Facebook Threatens Legal Action Against Group Conducting Research on Algorithm Manipulations

Person looking on Facebook with trending topics
by Eric Lendrum


A research group that has been investigating the manipulation of algorithms by Instagram was forced to shut down its research after legal threats from Facebook, according to Breitbart.

The Germany-based group, AlgorithmWatch, was investigating how Instagram favors certain types of content over others, and thus promotes them more heavily on users’ timelines. The group had been utilizing a browser extension that specializes in collecting data from users’ Instagram feeds in order to determine certain trends.

Among other findings, AlgorithmWatch determined that Instagram, a photo-sharing website, more heavily prioritizes images that include faces rather than just text. In May, representatives from Facebook, which owns Instagram, requested a meeting with the project’s leaders; during that meeting, Facebook accused the group, without any evidence, of violating Instagram’s terms of service. They also claimed that the investigation was in violation of the European Union’s GDPR data laws, since the project was allegedly collecting user data without the consent of the users.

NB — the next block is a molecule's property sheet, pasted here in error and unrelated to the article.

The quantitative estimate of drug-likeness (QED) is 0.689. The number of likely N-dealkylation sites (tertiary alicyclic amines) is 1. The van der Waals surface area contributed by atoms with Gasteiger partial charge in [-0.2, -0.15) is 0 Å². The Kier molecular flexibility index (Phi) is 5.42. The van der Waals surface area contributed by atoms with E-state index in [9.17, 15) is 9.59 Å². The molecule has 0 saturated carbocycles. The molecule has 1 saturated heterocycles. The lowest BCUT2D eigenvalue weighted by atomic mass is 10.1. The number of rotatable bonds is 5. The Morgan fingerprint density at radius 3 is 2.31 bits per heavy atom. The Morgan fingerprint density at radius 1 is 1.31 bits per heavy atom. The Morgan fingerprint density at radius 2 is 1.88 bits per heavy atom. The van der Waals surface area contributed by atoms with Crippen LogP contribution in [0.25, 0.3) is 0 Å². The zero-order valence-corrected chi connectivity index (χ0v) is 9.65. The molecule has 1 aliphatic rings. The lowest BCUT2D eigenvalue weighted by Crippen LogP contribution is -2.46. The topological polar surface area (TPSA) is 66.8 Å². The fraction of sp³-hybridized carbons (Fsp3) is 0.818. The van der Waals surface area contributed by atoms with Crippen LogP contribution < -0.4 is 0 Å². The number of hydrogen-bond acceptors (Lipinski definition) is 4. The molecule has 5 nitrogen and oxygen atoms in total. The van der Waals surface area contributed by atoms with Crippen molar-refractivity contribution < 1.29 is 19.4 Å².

The researchers countered by pointing out that they had “only collected data related to content that Facebook displayed to the volunteers who installed the add-on. In other words, users of the plug-in were only accessing their own feed, and sharing it with us for research purposes.” Nevertheless, according to AlgorithmWatch, Facebook threatened legal action if the project was not shut down. Facebook released a statement denying that any such action was threatened.

AlgorithmWatch is not the only such research project to be strong-armed into shutting down by Facebook. Earlier this month, Facebook banned the personal accounts of researchers with New York University’s Ad Observatory, which was investigating misinformation and ad transparency on the platform, once again claiming that the researchers had violated Facebook’s terms of service. The researchers claimed that the bans were indeed retaliation for exposing problems with Facebook’s advertising system and content moderation. Even the Federal Trade Commission got involved in the matter, releasing a statement saying that Facebook could not “use privacy [as] a pretext to advance other aims.”

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Eric Lendrum reports for American Greatness.







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